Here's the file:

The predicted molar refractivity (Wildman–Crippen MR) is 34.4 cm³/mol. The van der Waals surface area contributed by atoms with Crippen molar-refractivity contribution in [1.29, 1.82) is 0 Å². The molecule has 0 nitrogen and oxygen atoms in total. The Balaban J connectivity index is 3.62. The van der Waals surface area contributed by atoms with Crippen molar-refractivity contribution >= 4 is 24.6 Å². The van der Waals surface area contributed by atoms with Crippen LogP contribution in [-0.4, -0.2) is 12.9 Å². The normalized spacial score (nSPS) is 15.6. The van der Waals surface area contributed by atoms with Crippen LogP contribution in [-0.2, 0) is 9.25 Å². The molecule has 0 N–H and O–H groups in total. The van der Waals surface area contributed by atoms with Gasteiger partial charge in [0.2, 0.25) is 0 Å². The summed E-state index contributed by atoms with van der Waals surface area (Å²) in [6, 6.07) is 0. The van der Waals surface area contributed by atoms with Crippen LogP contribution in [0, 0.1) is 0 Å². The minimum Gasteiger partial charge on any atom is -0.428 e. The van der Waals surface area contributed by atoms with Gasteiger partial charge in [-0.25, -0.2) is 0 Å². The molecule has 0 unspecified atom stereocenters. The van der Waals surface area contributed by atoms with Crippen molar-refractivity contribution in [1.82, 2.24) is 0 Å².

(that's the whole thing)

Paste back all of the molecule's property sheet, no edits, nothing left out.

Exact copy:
The predicted molar refractivity (Wildman–Crippen MR) is 34.4 cm³/mol. The van der Waals surface area contributed by atoms with Crippen molar-refractivity contribution in [1.29, 1.82) is 0 Å². The molecule has 0 nitrogen and oxygen atoms in total. The Balaban J connectivity index is 3.62. The van der Waals surface area contributed by atoms with Crippen molar-refractivity contribution >= 4 is 24.6 Å². The van der Waals surface area contributed by atoms with Crippen LogP contribution in [-0.4, -0.2) is 12.9 Å². The normalized spacial score (nSPS) is 15.6. The van der Waals surface area contributed by atoms with Crippen LogP contribution in [-0.2, 0) is 9.25 Å². The molecule has 0 N–H and O–H groups in total. The van der Waals surface area contributed by atoms with Gasteiger partial charge in [0.2, 0.25) is 0 Å². The summed E-state index contributed by atoms with van der Waals surface area (Å²) in [6, 6.07) is 0. The van der Waals surface area contributed by atoms with Crippen LogP contribution in [0, 0.1) is 0 Å². The minimum Gasteiger partial charge on any atom is -0.428 e. The van der Waals surface area contributed by atoms with Gasteiger partial charge in [-0.25, -0.2) is 0 Å². The molecule has 0 unspecified atom stereocenters. The van der Waals surface area contributed by atoms with Crippen molar-refractivity contribution in [1.82, 2.24) is 0 Å².